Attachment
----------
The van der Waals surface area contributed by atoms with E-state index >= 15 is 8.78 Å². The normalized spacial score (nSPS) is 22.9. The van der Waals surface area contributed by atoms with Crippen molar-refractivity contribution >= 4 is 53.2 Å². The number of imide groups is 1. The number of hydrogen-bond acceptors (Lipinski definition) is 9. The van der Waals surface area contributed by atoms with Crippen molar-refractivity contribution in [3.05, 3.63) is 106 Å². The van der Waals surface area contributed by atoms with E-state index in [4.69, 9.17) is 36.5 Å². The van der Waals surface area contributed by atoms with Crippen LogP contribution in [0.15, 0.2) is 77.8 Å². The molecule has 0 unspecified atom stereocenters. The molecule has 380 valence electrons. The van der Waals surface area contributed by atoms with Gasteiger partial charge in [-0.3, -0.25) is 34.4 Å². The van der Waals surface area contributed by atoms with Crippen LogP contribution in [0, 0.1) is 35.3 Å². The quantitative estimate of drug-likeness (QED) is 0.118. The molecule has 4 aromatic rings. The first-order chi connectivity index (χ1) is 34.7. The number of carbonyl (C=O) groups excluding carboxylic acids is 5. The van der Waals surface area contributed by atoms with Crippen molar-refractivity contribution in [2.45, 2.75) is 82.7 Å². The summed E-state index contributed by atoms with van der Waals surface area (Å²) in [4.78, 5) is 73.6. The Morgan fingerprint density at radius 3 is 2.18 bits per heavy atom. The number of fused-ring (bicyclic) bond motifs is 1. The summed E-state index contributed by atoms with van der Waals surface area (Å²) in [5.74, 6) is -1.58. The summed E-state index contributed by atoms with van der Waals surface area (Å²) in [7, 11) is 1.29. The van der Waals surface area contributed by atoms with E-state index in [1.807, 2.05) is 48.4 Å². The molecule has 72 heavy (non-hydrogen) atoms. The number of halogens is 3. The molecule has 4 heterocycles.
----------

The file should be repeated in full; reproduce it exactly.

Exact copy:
The van der Waals surface area contributed by atoms with E-state index >= 15 is 8.78 Å². The normalized spacial score (nSPS) is 22.9. The van der Waals surface area contributed by atoms with Crippen molar-refractivity contribution >= 4 is 53.2 Å². The number of imide groups is 1. The number of hydrogen-bond acceptors (Lipinski definition) is 9. The van der Waals surface area contributed by atoms with Crippen molar-refractivity contribution in [3.05, 3.63) is 106 Å². The van der Waals surface area contributed by atoms with E-state index in [4.69, 9.17) is 36.5 Å². The van der Waals surface area contributed by atoms with Crippen LogP contribution in [0.15, 0.2) is 77.8 Å². The molecule has 0 unspecified atom stereocenters. The molecule has 380 valence electrons. The van der Waals surface area contributed by atoms with Gasteiger partial charge in [-0.3, -0.25) is 34.4 Å². The van der Waals surface area contributed by atoms with Crippen LogP contribution in [0, 0.1) is 35.3 Å². The quantitative estimate of drug-likeness (QED) is 0.118. The molecule has 4 aromatic rings. The first-order chi connectivity index (χ1) is 34.7. The number of carbonyl (C=O) groups excluding carboxylic acids is 5. The van der Waals surface area contributed by atoms with Crippen molar-refractivity contribution in [2.45, 2.75) is 82.7 Å². The summed E-state index contributed by atoms with van der Waals surface area (Å²) in [4.78, 5) is 73.6. The Morgan fingerprint density at radius 3 is 2.18 bits per heavy atom. The number of fused-ring (bicyclic) bond motifs is 1. The summed E-state index contributed by atoms with van der Waals surface area (Å²) in [5.74, 6) is -1.58. The summed E-state index contributed by atoms with van der Waals surface area (Å²) in [7, 11) is 1.29. The van der Waals surface area contributed by atoms with E-state index in [1.807, 2.05) is 48.4 Å². The molecule has 72 heavy (non-hydrogen) atoms. The number of halogens is 3. The molecule has 4 heterocycles.